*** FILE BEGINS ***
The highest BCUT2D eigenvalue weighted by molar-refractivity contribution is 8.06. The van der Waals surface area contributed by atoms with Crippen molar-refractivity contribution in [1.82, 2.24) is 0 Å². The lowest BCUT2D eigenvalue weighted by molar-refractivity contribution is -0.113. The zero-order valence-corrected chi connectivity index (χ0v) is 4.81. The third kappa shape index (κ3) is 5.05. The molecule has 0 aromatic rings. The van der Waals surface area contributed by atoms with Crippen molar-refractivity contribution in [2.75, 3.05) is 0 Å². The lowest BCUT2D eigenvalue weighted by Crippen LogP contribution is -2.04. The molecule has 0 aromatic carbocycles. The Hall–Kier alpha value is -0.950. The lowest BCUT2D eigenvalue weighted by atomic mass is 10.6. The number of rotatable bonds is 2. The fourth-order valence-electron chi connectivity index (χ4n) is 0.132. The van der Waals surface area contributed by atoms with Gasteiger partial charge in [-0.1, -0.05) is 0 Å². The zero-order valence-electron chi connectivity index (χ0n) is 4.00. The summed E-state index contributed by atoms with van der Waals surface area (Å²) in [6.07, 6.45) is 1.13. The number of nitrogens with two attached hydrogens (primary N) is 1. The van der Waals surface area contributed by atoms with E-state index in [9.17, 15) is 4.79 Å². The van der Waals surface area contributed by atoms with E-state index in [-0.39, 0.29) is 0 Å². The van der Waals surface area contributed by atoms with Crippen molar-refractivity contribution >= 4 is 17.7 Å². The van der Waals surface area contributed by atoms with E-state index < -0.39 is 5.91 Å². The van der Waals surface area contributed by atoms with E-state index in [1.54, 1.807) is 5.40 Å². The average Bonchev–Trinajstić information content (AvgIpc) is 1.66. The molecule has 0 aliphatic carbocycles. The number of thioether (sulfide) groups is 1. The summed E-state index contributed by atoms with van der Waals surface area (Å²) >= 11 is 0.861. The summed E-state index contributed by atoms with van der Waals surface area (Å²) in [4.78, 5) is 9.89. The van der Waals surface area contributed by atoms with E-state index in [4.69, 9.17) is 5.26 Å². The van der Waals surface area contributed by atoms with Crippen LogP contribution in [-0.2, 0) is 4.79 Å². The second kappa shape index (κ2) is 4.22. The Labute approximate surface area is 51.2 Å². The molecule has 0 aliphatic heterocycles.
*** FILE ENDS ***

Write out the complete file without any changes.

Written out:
The highest BCUT2D eigenvalue weighted by molar-refractivity contribution is 8.06. The van der Waals surface area contributed by atoms with Crippen molar-refractivity contribution in [1.82, 2.24) is 0 Å². The lowest BCUT2D eigenvalue weighted by molar-refractivity contribution is -0.113. The zero-order valence-corrected chi connectivity index (χ0v) is 4.81. The third kappa shape index (κ3) is 5.05. The molecule has 0 aromatic rings. The van der Waals surface area contributed by atoms with Crippen molar-refractivity contribution in [2.75, 3.05) is 0 Å². The lowest BCUT2D eigenvalue weighted by Crippen LogP contribution is -2.04. The molecule has 0 aromatic carbocycles. The Hall–Kier alpha value is -0.950. The lowest BCUT2D eigenvalue weighted by atomic mass is 10.6. The number of rotatable bonds is 2. The fourth-order valence-electron chi connectivity index (χ4n) is 0.132. The van der Waals surface area contributed by atoms with Gasteiger partial charge in [-0.1, -0.05) is 0 Å². The zero-order valence-electron chi connectivity index (χ0n) is 4.00. The summed E-state index contributed by atoms with van der Waals surface area (Å²) in [6.07, 6.45) is 1.13. The number of nitrogens with two attached hydrogens (primary N) is 1. The van der Waals surface area contributed by atoms with E-state index in [9.17, 15) is 4.79 Å². The van der Waals surface area contributed by atoms with E-state index in [-0.39, 0.29) is 0 Å². The van der Waals surface area contributed by atoms with Crippen molar-refractivity contribution >= 4 is 17.7 Å². The van der Waals surface area contributed by atoms with E-state index < -0.39 is 5.91 Å². The van der Waals surface area contributed by atoms with E-state index in [1.54, 1.807) is 5.40 Å². The average Bonchev–Trinajstić information content (AvgIpc) is 1.66. The molecule has 0 aliphatic carbocycles. The number of thioether (sulfide) groups is 1. The summed E-state index contributed by atoms with van der Waals surface area (Å²) >= 11 is 0.861. The summed E-state index contributed by atoms with van der Waals surface area (Å²) in [4.78, 5) is 9.89. The van der Waals surface area contributed by atoms with E-state index in [4.69, 9.17) is 5.26 Å². The van der Waals surface area contributed by atoms with Crippen LogP contribution in [-0.2, 0) is 4.79 Å². The second kappa shape index (κ2) is 4.22. The Labute approximate surface area is 51.2 Å². The molecule has 0 aliphatic heterocycles.